26 May 2023
Many companies talk about their culture, claim to invest in their people, and aspire to be a great place to work. But how do business leaders shape culture, to ensure this is a reality, rather than a checkbox activity?
Shaping workplace culture
Developing a great workplace culture takes effort, time and dedication to the cause. Changing behaviours that may once have been accepted as the norm is a task that requires careful consideration, usually some type of remedial action, and the adoption and embedding of new ways of working.
One example of how culture impacts is around setting expectations around performance. It is common practice and often necessary for managers to outline concerns if performance falls below the expected standard. However, as with all things, the reasonableness of the expectation and how that message is communicated is important.
If expectations are communicated well and areas for improvement are detailed and followed up, the experience and outcomes are likely to be more effective, both for the individual and the organisation. Even if this leads to more formal action, managers can be confident that they have taken a best practice approach.
How confident are you that your culture represents your organisation’s values?
For business leaders, reviewing company culture can be a daunting task. We list a few important starting points below.
- Mind the ‘culture gap’: understanding what is currently contributing to a positive or negative culture is important so that areas for change can be identified. A good first step is to create a listening platform that provides the opportunity for people to speak up.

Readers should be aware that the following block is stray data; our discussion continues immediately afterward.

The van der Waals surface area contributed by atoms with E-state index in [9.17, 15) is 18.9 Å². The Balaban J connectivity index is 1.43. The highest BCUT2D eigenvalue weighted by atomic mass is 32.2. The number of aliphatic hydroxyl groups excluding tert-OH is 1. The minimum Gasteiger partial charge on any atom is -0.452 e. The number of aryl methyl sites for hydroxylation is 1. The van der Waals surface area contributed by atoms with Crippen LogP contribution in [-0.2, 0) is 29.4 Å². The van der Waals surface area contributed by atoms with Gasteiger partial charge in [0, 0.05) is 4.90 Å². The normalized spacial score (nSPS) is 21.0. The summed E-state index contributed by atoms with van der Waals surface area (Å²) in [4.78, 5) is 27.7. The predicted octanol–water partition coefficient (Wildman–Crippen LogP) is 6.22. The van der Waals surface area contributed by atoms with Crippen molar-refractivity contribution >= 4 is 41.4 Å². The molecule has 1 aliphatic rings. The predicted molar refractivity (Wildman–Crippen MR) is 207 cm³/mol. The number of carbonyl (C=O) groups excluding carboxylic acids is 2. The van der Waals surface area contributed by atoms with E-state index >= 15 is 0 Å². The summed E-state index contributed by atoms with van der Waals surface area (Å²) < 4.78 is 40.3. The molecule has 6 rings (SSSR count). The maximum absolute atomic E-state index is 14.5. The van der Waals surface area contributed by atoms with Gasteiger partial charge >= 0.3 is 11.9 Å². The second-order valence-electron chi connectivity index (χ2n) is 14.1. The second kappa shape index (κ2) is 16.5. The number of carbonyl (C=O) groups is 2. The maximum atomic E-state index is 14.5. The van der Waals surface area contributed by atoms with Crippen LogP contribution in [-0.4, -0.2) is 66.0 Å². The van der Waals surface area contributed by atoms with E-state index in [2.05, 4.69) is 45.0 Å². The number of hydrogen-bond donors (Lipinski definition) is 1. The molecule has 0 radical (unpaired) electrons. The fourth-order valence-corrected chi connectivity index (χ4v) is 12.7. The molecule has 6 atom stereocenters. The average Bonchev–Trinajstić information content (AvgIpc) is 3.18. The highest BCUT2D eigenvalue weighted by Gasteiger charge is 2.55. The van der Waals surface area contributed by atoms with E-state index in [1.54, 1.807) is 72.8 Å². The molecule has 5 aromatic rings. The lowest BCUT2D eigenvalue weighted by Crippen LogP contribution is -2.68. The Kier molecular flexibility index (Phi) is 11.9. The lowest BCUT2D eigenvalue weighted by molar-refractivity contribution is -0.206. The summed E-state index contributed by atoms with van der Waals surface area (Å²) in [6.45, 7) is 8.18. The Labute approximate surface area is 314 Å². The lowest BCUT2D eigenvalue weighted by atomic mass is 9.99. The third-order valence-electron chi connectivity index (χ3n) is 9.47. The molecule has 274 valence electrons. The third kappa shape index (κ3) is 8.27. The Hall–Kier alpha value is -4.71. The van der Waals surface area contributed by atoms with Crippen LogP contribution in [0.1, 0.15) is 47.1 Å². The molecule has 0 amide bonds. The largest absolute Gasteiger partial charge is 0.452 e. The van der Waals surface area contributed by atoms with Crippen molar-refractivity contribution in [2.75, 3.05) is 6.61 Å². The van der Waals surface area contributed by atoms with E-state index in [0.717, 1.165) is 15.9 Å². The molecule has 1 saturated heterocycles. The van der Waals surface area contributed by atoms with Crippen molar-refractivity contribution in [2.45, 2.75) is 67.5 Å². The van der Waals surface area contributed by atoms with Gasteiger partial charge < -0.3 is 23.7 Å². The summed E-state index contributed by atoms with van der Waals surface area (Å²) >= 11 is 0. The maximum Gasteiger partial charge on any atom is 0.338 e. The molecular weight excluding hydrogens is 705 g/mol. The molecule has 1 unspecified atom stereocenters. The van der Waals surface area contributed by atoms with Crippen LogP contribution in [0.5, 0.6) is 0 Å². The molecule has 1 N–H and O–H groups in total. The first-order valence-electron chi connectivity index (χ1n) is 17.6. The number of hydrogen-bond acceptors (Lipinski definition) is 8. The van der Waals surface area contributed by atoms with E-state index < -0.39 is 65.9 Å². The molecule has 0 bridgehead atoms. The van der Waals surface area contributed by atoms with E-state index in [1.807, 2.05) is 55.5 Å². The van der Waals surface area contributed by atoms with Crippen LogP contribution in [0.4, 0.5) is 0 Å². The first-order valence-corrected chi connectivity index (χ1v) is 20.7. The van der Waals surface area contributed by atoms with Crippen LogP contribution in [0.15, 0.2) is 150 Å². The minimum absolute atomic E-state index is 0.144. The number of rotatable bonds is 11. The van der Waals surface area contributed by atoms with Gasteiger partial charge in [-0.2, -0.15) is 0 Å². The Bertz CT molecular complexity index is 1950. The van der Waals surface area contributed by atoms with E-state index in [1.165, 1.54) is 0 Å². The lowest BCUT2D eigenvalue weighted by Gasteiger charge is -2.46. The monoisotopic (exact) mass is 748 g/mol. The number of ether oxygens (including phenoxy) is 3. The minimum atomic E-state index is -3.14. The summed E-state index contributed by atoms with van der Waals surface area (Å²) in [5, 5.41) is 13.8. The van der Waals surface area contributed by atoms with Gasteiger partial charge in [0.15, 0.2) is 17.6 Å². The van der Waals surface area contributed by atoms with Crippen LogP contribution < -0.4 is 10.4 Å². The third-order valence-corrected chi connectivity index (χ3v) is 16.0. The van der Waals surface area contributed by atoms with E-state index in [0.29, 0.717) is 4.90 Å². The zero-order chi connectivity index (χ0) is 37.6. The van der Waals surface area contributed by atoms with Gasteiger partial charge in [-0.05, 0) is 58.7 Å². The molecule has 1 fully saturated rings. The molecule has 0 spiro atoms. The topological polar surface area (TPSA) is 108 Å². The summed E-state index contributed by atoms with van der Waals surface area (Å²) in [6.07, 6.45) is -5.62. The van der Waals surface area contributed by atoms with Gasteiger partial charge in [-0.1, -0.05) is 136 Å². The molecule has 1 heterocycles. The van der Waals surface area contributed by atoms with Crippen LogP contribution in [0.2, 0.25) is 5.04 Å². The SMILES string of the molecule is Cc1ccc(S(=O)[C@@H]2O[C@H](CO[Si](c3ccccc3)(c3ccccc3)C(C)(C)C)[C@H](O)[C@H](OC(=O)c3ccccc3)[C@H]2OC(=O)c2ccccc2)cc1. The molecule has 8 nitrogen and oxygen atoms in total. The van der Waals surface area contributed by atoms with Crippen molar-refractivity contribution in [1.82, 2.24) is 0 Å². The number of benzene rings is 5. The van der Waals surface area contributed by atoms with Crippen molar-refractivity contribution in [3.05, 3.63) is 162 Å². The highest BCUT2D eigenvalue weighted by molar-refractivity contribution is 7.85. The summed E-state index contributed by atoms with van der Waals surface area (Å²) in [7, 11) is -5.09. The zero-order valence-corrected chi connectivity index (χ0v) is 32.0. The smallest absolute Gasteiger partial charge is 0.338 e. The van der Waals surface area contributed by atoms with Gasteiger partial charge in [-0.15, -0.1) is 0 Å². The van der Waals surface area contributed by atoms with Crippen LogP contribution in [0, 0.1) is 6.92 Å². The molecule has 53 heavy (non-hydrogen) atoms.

- Data and insights: who better to highlight this to you than the people who are living it every day? Consider ‘stay interviews’ as a useful information gathering exercise, as well as exit interviews. However, remember that, if a culture is toxic, employees will be concerned about voicing their opinions. Information may need to be gathered independently or as part of a review possibly using surveys or other listening platforms
- Effective information sharing: does one part of the business have a higher sickness absence or staff turnover rate than another? Identifying such patterns in management information can provide red flags and starting points for businesses to review their practices.
- Root-level review: sometimes it is necessary to dig deeper and look for the root causes of issues. For some troubled organisations, culture change can take several years to stick. This often involves business leaders getting comfortable with feeling uncomfortable.
A thorough review of your company’s culture is essential to ensuring your values are represented in every aspect of the business and at every level. Businesses that are open to having transparent, open and sometimes uncomfortable conversations will see better outcomes.
‘With behaviour, workplace conduct and culture continuing to fill our newsfeeds, now is an excellent time for organisations to determine whether their culture properly represents their values’
If you would like to hear about how our experienced teams can help with shaping your organisation’s culture for the future, including a review of current practices, get in touch with Kerri Constable.